Grant Thornton last week published a short but useful report on the lessons from recent public interest reports issued by local auditors since August 2020, the first such reports since 2016.
Under the Local Audit and Accountability Act 2014, an external auditor must issue a formal public interest report when it identifies significant matters that it needs to bring to the attention of the public body concerned and the public. These reports are published and local authorities are required to hold a meeting within one month to decide what action to take.
The three recent public interest reports issued by local auditors are:
- Grant Thornton’s public interest report on Nottingham City Council’s governance failures in the establishment and running of Robin Hood Energy, a wholly-owned subsidiary energy company. Intended to provide competition to the major energy companies and reduce fuel poverty in Nottingham, it failed with £34.4m in accumulated losses at 31 March 2019 and net liabilities for the council of £59.6m at 31 March 2020.
- KPMG’s public interest report on Northampton Borough Council’s governance failures in the award and management of a £10.25m loan in 2013 to the town’s football club.
- Grant Thornton’s public interest report on governance failures by the London Borough of Croydon and its deteriorating financial position, including £545m of borrowing in the past 3 years. The report highlights persistent overspends in social care, inappropriate accounting treatments to mask overspending, and a failure to respond adequately to audit recommendations.
These three public interest reports all emphasise significant weaknesses in governance and scrutiny. Grant Thornton believes there are important lessons for all local authorities.
Grant Thorton states that while most councils have appropriate governance arrangements in place in theory, in practice these often do not operate as they should. Culture is particularly important, with Grant Thornton commenting: “In councils where public interest reports were issued, auditors identified aspects of political culture that were not receptive to challenge, scrutiny or different perspectives. This meant that ill-thought-out proposals, personal projects and poor stewardship of public funds were able to go unchecked”.
A key feature of effective governance is a robust, impartial audit committee that provides challenge to both management and the auditors. However, in contrast to central government, the majority of local government audit committee members are elected representatives rather than those selected because of their expertise. Audit committee chairs are often from the ruling political group.
Both the Grant Thornton report and the Redmond Review into the oversight of local audit raised concerns about the partisan nature of some audit committees. The latter highlights that only about 40% of audit committees in local government contain an independent member. ICAEW supports Sir Tony Redmond’s recommendation that all local government audit committees include at least one suitably qualified independent member.
Lack of effective scrutiny and challenge by local authority audit committees was a common feature in all three councils. Grant Thornton states “it is difficult to identify any outcomes from scrutiny that changed the approach or the path to the public interest reports”.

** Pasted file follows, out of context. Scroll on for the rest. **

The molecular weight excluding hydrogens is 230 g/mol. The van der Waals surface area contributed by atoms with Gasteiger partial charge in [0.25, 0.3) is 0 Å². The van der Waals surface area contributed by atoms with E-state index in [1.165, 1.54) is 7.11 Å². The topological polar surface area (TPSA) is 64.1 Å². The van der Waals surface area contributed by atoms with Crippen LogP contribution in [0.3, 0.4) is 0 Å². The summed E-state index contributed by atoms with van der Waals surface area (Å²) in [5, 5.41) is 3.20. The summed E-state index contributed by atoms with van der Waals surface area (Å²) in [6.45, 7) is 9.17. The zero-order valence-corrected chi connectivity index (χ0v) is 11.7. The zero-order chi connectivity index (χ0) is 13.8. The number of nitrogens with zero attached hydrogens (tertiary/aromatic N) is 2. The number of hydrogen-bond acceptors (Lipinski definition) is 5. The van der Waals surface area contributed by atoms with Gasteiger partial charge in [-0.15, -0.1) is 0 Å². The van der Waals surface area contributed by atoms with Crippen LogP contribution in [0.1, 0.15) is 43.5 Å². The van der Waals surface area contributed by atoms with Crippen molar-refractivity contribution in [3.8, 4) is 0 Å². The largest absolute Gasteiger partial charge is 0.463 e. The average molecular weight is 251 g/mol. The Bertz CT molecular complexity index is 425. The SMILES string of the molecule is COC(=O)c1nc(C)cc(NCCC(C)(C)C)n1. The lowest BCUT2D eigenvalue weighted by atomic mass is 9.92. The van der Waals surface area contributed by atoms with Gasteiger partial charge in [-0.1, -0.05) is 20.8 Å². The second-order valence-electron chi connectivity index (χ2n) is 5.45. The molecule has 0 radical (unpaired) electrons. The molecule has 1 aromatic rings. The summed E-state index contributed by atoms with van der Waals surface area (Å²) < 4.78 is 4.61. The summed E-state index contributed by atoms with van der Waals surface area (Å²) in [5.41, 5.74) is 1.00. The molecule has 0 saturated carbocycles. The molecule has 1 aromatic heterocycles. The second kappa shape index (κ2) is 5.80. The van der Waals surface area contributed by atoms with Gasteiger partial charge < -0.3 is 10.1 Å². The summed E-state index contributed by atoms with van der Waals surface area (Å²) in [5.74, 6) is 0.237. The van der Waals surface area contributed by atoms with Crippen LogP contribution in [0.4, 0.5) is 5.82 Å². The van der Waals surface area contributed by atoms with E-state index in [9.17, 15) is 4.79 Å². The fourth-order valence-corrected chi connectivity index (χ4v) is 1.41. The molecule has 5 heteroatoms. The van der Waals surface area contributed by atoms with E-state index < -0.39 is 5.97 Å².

For example, Nottingham City Council’s audit committee had concerns about Robin Hood Energy but did not pursue them. Grant Thornton concluded that “the governance arrangements were overshadowed by the council’s determination that the company should be a success, and this led to institutional blindness within the council as a whole to the escalating risks involved”. A more independent committee might have flagged these concerns more effectively.
In the case of Croydon Council, Grant Thornton raised concerns from 2017-18, made a series of recommendations, and issued an adverse opinion on value for money in October 2019. Their public interest report explicitly criticises Croydon for not acting on their recommendations as this would have put the council in a better position to withstand the financial pressures of COVID-19.
While council leadership must take primary responsibility for financial mismanagement, Grant Thornton suggests the audit committee did not provide sufficient challenge nor take action to highlight the significance of the issues to the wider council. The committee failed in one of its key responsibilities, which was to ensure that auditor findings and recommendations are acted upon.
Oliver Simms, Manager, Public Sector Audit and Assurance for ICAEW, commented: “The failures that led to local auditors issuing public interest reports provide lessons for all local authorities on the importance of good governance and strong financial management to ensure councils remain financially viable and secure value for money for taxpayers. It is particularly worrying when significant concerns raised by auditors are not addressed.
“Local authorities face significant financial challenges as they emerge from the COVID-19 pandemic. A better understanding of financial risk, financial sustainability and the need for proper due diligence, combined with an open culture that looks for opportunities to learn, is essential if council leaders, officers, audit committees and councils are to ensure they use their resources effectively.”
Join the Public Sector Community
For accountants and finance professionals working in and advising the public sector, this Community is the go-to for the key resources and guidance on the issues affecting practitioners like you. With a range of dynamic services, we provide valuable tools, resources and support tailored specifically to your sector.